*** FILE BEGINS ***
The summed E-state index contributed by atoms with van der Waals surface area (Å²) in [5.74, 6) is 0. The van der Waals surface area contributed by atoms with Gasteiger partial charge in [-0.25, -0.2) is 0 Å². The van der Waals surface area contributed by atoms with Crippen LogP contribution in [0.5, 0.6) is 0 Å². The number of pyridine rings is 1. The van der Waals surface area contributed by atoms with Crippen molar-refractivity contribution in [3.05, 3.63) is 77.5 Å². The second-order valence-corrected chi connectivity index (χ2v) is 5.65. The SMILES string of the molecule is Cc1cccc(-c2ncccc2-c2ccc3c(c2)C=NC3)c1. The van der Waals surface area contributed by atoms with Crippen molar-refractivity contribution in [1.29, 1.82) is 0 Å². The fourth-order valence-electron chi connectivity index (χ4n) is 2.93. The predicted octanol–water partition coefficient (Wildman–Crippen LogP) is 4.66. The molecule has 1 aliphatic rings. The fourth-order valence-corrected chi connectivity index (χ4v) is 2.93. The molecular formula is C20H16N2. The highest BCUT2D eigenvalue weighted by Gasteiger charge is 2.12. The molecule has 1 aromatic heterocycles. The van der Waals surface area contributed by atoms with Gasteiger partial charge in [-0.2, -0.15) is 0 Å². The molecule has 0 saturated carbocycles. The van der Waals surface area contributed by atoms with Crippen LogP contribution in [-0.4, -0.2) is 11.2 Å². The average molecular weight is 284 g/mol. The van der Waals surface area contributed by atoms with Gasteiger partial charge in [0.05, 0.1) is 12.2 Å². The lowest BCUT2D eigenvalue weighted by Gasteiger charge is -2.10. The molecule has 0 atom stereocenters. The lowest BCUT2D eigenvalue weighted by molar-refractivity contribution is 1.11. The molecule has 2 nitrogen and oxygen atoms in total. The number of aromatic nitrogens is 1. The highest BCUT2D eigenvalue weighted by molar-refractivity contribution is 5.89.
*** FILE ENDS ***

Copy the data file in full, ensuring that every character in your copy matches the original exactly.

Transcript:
The summed E-state index contributed by atoms with van der Waals surface area (Å²) in [5.74, 6) is 0. The van der Waals surface area contributed by atoms with Gasteiger partial charge in [-0.25, -0.2) is 0 Å². The van der Waals surface area contributed by atoms with Crippen LogP contribution in [0.5, 0.6) is 0 Å². The number of pyridine rings is 1. The van der Waals surface area contributed by atoms with Crippen molar-refractivity contribution in [3.05, 3.63) is 77.5 Å². The second-order valence-corrected chi connectivity index (χ2v) is 5.65. The SMILES string of the molecule is Cc1cccc(-c2ncccc2-c2ccc3c(c2)C=NC3)c1. The van der Waals surface area contributed by atoms with Crippen molar-refractivity contribution in [1.29, 1.82) is 0 Å². The fourth-order valence-electron chi connectivity index (χ4n) is 2.93. The predicted octanol–water partition coefficient (Wildman–Crippen LogP) is 4.66. The molecule has 1 aliphatic rings. The fourth-order valence-corrected chi connectivity index (χ4v) is 2.93. The molecular formula is C20H16N2. The highest BCUT2D eigenvalue weighted by Gasteiger charge is 2.12. The molecule has 1 aromatic heterocycles. The van der Waals surface area contributed by atoms with Gasteiger partial charge in [-0.2, -0.15) is 0 Å². The molecule has 0 saturated carbocycles. The van der Waals surface area contributed by atoms with Crippen LogP contribution in [-0.4, -0.2) is 11.2 Å². The average molecular weight is 284 g/mol. The van der Waals surface area contributed by atoms with Gasteiger partial charge in [0.05, 0.1) is 12.2 Å². The lowest BCUT2D eigenvalue weighted by Gasteiger charge is -2.10. The molecule has 0 atom stereocenters. The lowest BCUT2D eigenvalue weighted by molar-refractivity contribution is 1.11. The molecule has 2 nitrogen and oxygen atoms in total. The number of aromatic nitrogens is 1. The highest BCUT2D eigenvalue weighted by molar-refractivity contribution is 5.89.